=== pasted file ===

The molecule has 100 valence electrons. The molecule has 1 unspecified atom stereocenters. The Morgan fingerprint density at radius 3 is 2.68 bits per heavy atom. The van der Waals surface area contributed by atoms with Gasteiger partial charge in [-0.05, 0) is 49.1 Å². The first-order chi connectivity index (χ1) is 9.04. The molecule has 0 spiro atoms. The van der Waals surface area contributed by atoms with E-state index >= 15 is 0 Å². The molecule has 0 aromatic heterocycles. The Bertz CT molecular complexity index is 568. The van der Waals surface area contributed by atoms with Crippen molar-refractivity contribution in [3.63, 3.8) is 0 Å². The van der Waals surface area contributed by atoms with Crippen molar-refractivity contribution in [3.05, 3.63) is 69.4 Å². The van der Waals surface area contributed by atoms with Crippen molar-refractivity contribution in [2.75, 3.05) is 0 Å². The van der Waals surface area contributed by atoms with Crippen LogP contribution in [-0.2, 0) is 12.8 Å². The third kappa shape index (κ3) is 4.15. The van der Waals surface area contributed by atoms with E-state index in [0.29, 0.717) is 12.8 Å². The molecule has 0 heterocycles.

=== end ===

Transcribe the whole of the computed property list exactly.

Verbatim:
The molecule has 100 valence electrons. The molecule has 1 unspecified atom stereocenters. The Morgan fingerprint density at radius 3 is 2.68 bits per heavy atom. The van der Waals surface area contributed by atoms with Gasteiger partial charge in [-0.05, 0) is 49.1 Å². The first-order chi connectivity index (χ1) is 9.04. The molecule has 0 spiro atoms. The van der Waals surface area contributed by atoms with E-state index >= 15 is 0 Å². The molecule has 0 aromatic heterocycles. The Bertz CT molecular complexity index is 568. The van der Waals surface area contributed by atoms with Crippen molar-refractivity contribution in [3.63, 3.8) is 0 Å². The van der Waals surface area contributed by atoms with Crippen molar-refractivity contribution in [3.05, 3.63) is 69.4 Å². The van der Waals surface area contributed by atoms with Crippen molar-refractivity contribution in [2.75, 3.05) is 0 Å². The van der Waals surface area contributed by atoms with Crippen LogP contribution in [-0.2, 0) is 12.8 Å². The third kappa shape index (κ3) is 4.15. The van der Waals surface area contributed by atoms with E-state index in [0.29, 0.717) is 12.8 Å². The molecule has 0 heterocycles.